The State Of The Union Is Good (If You’re a Rich, White Republican)
So, Bubya (that’s a typo I know, but somehow it seems to fit) gave his annual State O' The Union address last night, and while there were a few notable surprises (like an offer of $16 b in foreign aid to African nations collapsing under the weight of the AIDS pandemic, and more money for drug treatment), much of the rhetoric was as predictable as it was on its face ludicrous.
One example: Bush declared that under his proposed tax plan the average family of four with an annual income of $40,000 would SAVE around $1100 on their tax returns, and pay only around $47! This of course doesn’t take into account the fact that this same family probably doesn’t even pay $1100 in taxes, if they file jointly, take additional deductions for such things as home mortgage interest, child care, tuition & fee credits, or contribute to an IRA or 401(k) plan. Hell, I make nearly that much myself, and as a single person I’m already getting a refund of almost $800, so where’s this so-called savings going to come from?
And of course we all already know how the elimination of the Corporate Dividend tax is playing around the beltway, where even many free-market Republicans are backing away from support for what is obviously a giveaway to the wealthiest 1% of Americans. Nobody buys the line for a minute that Aunt Petunia with her 1,000 shares of Amalgamated Widgets is going to see any significant income from this, since the majority of publicly-traded companies don’t even distribute dividends, and unless you own a gazillion shares of a stock that does (like, oh for example upper management types), what you’d get back would simply amount to chump-change.
And then there’s the issue of how he plans to pay for all the new initiatives he proposed, when he’s also spending untold billions on a war with Iraq (along with the inevitable costs of reconstruction), while at the same time gutting federal income, raiding the Social Security Trust Fund,and running the deficit up to new levels in the process.
Then there’s the shady Medicare situation. Sure, Bush proposes allowing seniors improved access to affordable prescription drugs, and that couldn't be a bad thing, right? But, what he doesn’t say is that in order to take advantage of this, many seniors are going to have to leave the Medicare rolls to qualify. Great choice: give up your Medicare benefits in exchange for cheaper high blood pressure medication. Might be a good time to invest in any charter bus company within a day's drive of the Canadian border.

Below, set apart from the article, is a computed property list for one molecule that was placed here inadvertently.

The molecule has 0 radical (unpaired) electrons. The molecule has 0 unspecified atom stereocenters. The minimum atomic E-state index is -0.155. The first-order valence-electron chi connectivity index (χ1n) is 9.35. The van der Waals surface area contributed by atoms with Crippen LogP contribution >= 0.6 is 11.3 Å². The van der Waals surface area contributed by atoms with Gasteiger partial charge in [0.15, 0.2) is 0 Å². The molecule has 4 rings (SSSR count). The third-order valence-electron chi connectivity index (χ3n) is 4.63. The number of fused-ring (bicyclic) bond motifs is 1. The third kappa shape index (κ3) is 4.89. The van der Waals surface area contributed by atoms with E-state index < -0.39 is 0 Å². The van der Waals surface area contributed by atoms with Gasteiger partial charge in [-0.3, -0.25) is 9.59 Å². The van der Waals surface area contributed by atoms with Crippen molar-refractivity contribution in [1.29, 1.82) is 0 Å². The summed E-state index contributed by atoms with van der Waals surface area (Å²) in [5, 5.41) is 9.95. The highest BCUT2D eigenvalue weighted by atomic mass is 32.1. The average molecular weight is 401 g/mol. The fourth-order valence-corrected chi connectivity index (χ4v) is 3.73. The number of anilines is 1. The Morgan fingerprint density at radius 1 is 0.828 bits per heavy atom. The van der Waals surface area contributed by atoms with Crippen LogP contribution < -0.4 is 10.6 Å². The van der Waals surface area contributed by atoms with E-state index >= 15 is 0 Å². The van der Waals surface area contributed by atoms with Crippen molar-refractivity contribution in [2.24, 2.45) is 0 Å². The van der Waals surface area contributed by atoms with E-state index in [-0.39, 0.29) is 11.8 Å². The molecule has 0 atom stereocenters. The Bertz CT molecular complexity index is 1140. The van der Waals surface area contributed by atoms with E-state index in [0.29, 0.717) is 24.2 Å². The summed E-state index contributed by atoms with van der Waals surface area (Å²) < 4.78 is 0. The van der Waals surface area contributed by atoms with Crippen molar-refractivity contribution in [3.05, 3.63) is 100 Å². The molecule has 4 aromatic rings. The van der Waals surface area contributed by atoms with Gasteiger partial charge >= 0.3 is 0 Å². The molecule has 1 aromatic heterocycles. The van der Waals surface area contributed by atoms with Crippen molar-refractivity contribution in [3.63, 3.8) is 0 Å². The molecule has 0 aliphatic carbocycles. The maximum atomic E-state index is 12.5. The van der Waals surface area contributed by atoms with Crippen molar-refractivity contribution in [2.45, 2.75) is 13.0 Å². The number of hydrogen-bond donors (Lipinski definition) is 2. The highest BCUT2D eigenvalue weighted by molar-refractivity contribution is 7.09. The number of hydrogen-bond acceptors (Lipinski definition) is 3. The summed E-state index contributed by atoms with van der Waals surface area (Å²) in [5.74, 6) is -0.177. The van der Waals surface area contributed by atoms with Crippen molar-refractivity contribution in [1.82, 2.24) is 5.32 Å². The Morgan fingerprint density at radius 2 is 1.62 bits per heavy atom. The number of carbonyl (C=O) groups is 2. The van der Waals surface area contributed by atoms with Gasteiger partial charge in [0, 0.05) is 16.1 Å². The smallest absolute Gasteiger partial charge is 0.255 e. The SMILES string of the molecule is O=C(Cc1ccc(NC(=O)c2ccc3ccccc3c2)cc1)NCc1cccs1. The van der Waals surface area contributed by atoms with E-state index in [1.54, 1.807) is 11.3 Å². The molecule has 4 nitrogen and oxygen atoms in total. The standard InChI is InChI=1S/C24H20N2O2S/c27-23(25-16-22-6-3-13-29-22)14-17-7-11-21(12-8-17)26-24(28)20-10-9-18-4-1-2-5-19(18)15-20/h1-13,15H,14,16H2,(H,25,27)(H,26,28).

As he moved from domestic issues to foreign affairs, the tone grew increasingly somber, and even his staunch supporters seemed reluctant to engage in the inevitable knee-jerk standing ovations that have become as ubiquitous at these events as a typical Seattle theatre opening. When he finally got around to the meat-and-potatoes of regurgitating the broken-record litany of Iraq’s crimes against the world (conveniently ignoring the fact that Pappy rubber-stamped the shipments of biological agents that his tow-headed spawn now cites as an example of Hussein’s megalomania), it was interesting to note that the entire Joint Chiefs, arrayed front-row center below the House podium, remained stone-faced throughout. They KNOW that any military action isn’t going to be a John Wayne style romp through the sands, that we will probably suffer hundreds if not thousands of casualties on our side, that most likely tens of thousands of innocent Iraqi civilians are going to die as a result of our action, and that in the end, it isn’t going to do one damn thing to prevent some fanatical ultra-fundamentalist Muslim nutcase from packing a U-haul truck full of fertilizer explosives and detonating it outside a public building somewhere. It will, however do wonders for U.S. oil interests (who even as we speak are buying millions of barrels of Iraqi oil on the spot market to make up for shortages due to the Venezuelan tap being shut down), no matter how much the administration denies it.
And for what it’s worth, I thought Governor Gary Locke made a very good showing in what is essentially a thankless job – delivering the Democratic response. His tone was measured and assured, and he contextualized his remarks in a way that made him appear to be a “man of the people”, something Bush has only managed with limited success.
on 11:24 AM